The Smithsonian Institution is an educational foundation chartered by Congress in 1846 that maintains most of the nation's official museums and galleries in Washington, D.C. The U.S. government partially funds the Smithsonian, and its collections are open to the public free of charge.[171] The Smithsonian's locations had a combined total of 30 million visits in 2013. The most visited museum is the National Museum of Natural History on the National Mall.[172] Other Smithsonian Institution museums and galleries on the mall are: the National Air and Space Museum; the National Museum of African Art; the National Museum of American History; the National Museum of the American Indian; the Sackler and Freer galleries, which both focus on Asian art and culture; the Hirshhorn Museum and Sculpture Garden; the Arts and Industries Building; the S. Dillon Ripley Center; and the Smithsonian Institution Building (also known as "The Castle"), which serves as the institution's headquarters.[173] The Smithsonian American Art Museum and the National Portrait Gallery are housed in the Old Patent Office Building, near Washington's Chinatown.[174] The Renwick Gallery is officially part of the Smithsonian American Art Museum but is in a separate building near the White House. Other Smithsonian museums and galleries include: the Anacostia Community Museum in Southeast Washington; the National Postal Museum near Union Station; and the National Zoo in Woodley Park.[173]

The National Gallery of Art is on the National Mall near the Capitol and features American and European artworks. The U.S. government owns the gallery and its collections. However, they are not a part of the Smithsonian Institution.[175] The National Building Museum, which occupies the former Pension Building near Judiciary Square, was chartered by Congress and hosts exhibits on architecture, urban planning, and design.[176]

There are many private art museums in the District of Columbia, which house major collections and exhibits open to the public, such as the National Museum of Women in the Arts and The Phillips Collection in Dupont Circle, the first museum of modern art in the United States.[177] Other private museums in Washington include the Newseum, the O Street Museum, the International Spy Museum, the National Geographic Society Museum, and the Museum of the Bible. The United States Holocaust Memorial Museum near the National Mall maintains exhibits, documentation, and artifacts related to the Holocaust.[178]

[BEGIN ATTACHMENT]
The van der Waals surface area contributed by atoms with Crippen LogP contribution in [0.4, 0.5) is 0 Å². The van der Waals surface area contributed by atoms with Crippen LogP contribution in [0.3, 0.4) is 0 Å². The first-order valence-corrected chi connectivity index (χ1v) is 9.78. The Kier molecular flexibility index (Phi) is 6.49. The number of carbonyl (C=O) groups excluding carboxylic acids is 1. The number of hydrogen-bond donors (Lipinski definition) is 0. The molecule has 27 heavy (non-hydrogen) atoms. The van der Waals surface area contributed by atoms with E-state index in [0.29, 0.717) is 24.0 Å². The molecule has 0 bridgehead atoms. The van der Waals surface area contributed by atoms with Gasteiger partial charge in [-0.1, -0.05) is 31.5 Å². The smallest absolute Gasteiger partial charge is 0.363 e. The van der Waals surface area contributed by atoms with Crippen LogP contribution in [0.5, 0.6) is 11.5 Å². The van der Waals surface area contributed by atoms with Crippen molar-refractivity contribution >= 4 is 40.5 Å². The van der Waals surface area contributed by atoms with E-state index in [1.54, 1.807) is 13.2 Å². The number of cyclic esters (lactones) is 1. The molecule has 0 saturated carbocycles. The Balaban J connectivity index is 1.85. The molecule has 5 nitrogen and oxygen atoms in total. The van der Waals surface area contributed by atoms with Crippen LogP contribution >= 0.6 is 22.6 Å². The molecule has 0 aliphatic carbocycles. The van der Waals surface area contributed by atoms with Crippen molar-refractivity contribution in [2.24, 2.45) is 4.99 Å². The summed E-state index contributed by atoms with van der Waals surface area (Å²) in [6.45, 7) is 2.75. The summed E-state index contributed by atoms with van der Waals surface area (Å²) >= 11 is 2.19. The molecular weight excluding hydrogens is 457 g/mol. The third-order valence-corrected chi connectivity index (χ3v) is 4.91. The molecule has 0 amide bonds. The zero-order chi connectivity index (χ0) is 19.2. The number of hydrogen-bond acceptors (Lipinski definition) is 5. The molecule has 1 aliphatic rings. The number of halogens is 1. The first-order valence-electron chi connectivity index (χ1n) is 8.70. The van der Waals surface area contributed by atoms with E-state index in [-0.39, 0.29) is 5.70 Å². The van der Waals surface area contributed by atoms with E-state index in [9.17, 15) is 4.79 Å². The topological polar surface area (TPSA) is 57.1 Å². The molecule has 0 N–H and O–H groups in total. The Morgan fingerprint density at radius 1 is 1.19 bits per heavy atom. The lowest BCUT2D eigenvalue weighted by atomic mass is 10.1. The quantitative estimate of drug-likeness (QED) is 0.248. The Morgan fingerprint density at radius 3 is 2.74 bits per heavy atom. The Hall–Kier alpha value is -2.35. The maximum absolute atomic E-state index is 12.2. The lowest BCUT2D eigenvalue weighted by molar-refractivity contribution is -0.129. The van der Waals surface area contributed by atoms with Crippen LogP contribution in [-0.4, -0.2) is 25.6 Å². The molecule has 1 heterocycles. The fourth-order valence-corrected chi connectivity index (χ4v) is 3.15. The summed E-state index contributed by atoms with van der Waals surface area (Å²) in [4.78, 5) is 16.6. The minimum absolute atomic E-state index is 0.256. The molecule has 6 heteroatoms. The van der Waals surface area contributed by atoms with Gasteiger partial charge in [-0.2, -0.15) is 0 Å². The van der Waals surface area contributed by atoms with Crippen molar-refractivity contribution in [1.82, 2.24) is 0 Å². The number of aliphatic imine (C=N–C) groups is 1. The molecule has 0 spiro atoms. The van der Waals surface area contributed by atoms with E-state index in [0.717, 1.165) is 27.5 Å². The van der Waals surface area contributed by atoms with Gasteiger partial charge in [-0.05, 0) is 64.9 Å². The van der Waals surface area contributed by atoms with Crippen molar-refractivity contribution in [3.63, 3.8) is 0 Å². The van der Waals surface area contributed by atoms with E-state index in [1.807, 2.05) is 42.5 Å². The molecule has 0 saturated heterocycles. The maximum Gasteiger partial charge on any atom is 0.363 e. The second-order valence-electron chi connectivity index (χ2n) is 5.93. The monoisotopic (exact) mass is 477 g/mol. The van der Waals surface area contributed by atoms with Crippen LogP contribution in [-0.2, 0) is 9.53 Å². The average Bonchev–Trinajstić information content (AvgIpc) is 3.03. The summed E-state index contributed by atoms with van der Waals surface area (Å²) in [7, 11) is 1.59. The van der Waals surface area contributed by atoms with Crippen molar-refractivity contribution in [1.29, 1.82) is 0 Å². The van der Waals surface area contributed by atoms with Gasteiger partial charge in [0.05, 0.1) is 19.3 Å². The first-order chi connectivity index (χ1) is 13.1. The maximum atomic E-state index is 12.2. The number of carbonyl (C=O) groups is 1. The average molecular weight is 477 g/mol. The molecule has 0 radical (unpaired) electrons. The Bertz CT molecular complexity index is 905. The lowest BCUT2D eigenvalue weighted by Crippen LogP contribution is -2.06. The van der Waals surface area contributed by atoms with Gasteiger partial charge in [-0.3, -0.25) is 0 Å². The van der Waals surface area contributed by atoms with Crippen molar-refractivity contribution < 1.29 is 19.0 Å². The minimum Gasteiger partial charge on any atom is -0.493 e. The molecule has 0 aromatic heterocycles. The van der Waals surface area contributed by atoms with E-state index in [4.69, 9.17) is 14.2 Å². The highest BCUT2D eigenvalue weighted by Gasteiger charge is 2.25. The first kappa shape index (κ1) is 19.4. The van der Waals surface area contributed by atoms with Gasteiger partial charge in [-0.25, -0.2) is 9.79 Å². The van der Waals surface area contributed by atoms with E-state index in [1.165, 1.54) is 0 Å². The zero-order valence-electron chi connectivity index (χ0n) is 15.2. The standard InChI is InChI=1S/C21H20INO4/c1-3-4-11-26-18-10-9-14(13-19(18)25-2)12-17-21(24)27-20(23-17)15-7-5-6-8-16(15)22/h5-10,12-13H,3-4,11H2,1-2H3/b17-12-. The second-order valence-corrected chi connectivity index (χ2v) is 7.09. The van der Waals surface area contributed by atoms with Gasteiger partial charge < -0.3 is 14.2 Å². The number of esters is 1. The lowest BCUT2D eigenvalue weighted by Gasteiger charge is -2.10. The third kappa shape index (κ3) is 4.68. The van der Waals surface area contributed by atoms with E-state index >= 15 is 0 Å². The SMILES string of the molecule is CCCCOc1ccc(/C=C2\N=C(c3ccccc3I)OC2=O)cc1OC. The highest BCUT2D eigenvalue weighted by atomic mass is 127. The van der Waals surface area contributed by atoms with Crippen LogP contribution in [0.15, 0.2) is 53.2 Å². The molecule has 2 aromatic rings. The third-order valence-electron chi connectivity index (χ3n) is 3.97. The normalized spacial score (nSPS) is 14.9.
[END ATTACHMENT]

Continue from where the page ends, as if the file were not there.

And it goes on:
Arts

Washington, D.C., is a national center for the arts. The John F. Kennedy Center for the Performing Arts is home to the National Symphony Orchestra, the Washington National Opera, and the Washington Ballet. The Kennedy Center Honors are awarded each year to those in the performing arts who have contributed greatly to the cultural life of the United States.[179] The historic Ford's Theatre, site of the assassination of President Abraham Lincoln, continues to operate as a functioning performance space as well as a museum.[180]

The Marine Barracks near Capitol Hill houses the United States Marine Band; founded in 1798, it is the country's oldest professional musical organization.[181] American march composer and Washington-native John Philip Sousa led the Marine Band from 1880 until 1892.[182] Founded in 1925, the United States Navy Band has its headquarters at the Washington Navy Yard and performs at official events and public concerts around the city.[183] Washington has a strong local theater tradition. Founded in 1950, Arena Stage achieved national attention and spurred growth in the city's independent theater movement that now includes organizations such as the Shakespeare Theatre Company, Woolly Mammoth Theatre Company, and the Studio Theatre.[184] Arena Stage opened its newly renovated home in the city's emerging Southwest waterfront area in 2010.[185] The GALA Hispanic Theatre, now housed in the historic Tivoli Theatre in Columbia Heights, was founded in 1976 and is a National Center for the Latino Performing Arts.[186]

The U Street Corridor in Northwest D.C., known as "Washington's Black Broadway", is home to institutions like the Howard Theatre, Bohemian Caverns, and the Lincoln Theatre, which hosted music legends such as Washington-native Duke Ellington, John Coltrane, and Miles Davis.[187] Washington has its own native music genre called go-go; a post-funk, percussion-driven flavor of rhythm and blues that was popularized in the late 1970s by D.C. band leader Chuck Brown.[188]

The district is an important center for indie culture and music in the United States. The label Dischord Records, formed by Ian MacKaye, frontman of Fugazi, was one of the most crucial independent labels in the genesis of 1980s punk and eventually indie rock in the 1990s.[189] Modern alternative and indie music venues like The Black Cat and the 9:30 Club bring popular acts to the U Street area.[190]

Sports